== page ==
It is a parallel with lots of attractions for contemporary US policy-makers and a policy that, once an acceptable supply pipeline has been set, and – assuming the idea of providing shoulder-launched ground-to-air missiles is ruled out because all pipelines have their leaks – a policy that looks pretty easy to run and to calibrate. When the adversary gains, accelerate supplies; when the adversary faces some reverses, ease back again. That ease of operation may be deceptive but when there is an opportunity to play the great power game, long-term risk assessment may fall by the wayside.
The war has killed nearly 100,000 people and 1.6 million refugees have fled. But a greater tragedy awaits the Syrian people for the country has become an arena where a great power game is being played out.
If the great power game continues and deepens, there will be no end to Syrians’ suffering. They will not just be collateral damage, they will not even be pawns, they will collectively form the chessboard on which the game is played. This is what is known in foreign policy as realism – à l’outrance, partially disguised by being cloaked in the language of a reluctant liberal internationalism.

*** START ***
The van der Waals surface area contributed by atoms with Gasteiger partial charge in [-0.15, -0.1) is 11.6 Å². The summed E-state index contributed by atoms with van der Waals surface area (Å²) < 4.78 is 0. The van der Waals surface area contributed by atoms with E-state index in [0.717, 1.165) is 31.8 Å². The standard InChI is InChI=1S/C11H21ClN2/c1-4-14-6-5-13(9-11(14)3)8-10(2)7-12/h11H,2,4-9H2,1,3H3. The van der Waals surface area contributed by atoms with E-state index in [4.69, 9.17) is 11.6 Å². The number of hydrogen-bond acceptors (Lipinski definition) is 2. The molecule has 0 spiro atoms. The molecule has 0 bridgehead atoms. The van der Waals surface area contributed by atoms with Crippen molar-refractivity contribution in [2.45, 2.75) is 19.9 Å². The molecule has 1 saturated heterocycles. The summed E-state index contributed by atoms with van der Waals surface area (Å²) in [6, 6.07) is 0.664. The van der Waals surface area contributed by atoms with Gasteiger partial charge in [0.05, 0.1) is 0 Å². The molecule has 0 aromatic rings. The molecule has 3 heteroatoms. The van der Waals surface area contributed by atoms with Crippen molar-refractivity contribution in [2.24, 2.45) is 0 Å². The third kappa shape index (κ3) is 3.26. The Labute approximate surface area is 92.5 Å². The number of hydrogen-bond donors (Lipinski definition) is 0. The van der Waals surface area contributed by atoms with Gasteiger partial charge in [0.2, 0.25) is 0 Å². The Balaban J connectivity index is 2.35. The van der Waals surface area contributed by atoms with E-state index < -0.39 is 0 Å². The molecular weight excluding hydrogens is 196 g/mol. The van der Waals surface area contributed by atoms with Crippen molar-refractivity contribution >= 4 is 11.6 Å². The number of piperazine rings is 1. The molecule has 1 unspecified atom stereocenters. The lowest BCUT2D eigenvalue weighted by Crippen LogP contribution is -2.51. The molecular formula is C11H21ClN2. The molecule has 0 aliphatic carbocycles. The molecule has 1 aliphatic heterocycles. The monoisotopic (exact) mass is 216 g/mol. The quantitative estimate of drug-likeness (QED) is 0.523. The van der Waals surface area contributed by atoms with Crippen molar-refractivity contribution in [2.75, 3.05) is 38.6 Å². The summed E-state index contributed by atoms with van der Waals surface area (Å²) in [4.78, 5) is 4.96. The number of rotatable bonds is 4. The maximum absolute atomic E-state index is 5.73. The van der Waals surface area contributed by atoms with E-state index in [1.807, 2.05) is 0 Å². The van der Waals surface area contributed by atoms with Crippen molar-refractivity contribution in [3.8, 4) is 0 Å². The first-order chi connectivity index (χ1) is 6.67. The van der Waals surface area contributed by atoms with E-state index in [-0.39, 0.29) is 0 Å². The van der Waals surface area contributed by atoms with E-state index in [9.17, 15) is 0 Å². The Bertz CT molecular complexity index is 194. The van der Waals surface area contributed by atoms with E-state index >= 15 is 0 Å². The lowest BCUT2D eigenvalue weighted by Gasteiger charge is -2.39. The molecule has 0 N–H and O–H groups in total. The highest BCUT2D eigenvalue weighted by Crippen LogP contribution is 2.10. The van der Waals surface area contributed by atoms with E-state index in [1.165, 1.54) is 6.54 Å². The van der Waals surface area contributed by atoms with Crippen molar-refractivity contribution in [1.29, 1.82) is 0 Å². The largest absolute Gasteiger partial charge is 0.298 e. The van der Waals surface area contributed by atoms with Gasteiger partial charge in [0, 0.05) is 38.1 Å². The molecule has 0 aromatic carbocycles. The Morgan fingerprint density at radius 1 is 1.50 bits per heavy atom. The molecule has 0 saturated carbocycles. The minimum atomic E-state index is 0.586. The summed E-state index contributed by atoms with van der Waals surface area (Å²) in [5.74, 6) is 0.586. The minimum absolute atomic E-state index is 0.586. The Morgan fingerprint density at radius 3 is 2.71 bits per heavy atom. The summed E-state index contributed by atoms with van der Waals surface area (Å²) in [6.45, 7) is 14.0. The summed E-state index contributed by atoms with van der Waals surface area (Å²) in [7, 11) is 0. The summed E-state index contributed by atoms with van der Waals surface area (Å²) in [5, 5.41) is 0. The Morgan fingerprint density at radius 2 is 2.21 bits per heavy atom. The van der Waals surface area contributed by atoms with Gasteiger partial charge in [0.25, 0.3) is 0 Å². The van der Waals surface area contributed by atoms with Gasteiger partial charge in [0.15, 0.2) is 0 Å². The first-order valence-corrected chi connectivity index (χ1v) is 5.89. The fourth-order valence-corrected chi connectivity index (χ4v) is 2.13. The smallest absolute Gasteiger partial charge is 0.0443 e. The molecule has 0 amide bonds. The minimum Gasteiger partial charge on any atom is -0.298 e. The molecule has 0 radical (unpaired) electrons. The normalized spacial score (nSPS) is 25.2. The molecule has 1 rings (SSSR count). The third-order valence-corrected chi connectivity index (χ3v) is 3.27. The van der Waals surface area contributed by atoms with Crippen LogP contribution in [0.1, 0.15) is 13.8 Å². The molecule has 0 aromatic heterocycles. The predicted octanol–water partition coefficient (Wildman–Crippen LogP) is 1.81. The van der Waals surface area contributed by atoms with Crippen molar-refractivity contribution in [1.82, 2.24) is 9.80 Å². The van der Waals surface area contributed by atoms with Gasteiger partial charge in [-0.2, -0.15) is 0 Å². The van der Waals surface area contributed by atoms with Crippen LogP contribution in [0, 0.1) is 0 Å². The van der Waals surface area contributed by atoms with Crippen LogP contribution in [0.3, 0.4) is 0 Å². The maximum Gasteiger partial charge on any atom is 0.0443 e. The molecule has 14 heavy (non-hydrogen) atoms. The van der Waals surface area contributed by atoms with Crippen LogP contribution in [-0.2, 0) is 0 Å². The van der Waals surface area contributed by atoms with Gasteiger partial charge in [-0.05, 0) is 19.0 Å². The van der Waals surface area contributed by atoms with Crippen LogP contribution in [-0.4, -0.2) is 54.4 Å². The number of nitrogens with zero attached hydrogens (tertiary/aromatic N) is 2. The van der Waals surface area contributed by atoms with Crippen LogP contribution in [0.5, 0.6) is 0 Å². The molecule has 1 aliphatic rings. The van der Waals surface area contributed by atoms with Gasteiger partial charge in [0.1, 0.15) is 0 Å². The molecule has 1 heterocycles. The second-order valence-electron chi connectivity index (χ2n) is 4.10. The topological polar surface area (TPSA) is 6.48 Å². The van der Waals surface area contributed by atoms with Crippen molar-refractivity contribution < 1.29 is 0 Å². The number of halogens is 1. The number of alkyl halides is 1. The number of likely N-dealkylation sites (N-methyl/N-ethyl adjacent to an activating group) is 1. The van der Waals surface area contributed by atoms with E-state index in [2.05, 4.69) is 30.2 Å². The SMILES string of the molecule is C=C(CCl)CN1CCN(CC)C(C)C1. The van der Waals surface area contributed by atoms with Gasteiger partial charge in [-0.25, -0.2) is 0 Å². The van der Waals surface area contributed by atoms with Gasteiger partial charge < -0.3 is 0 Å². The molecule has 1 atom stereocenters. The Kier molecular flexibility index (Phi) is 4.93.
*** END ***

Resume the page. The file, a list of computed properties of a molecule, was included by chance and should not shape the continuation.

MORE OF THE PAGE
Few commentators have picked this up. Daniel Drezner has expressed it explicitly in the Foreign Policy magazine blog, calling it a ‘form of asymmetric warfare’ for the US, and Frank Ledwidge touched on it when he noted that ‘no “game-changer” weapons are on the agenda.’ Because the true awfulness of the great power game played out in a country like Syria is that it would be a tactical error to win too quickly.
Diplomacy, the only alternative
It has not been much discussed but it is probably a more real prospect than a decisive win in the short-to-medium term for either government or opposition.
To limit the discussion of how outside powers should act towards Syria to a thumbs up or down for intervention is therefore short-sighted. It ignores what might happen. It will result in a lot of energy being wasted attacking and defending positions based on unlikely eventualities instead of looking at what is actually happening.
On the other hand, to acknowledge that the great power game could be where this is going suggests all efforts to prevent Syria facing an even higher death toll must go into getting the parties to sit down for diplomatic talks. It will be a slow and difficult process at best. But at the moment, if there is a better alternative, let’s hear it.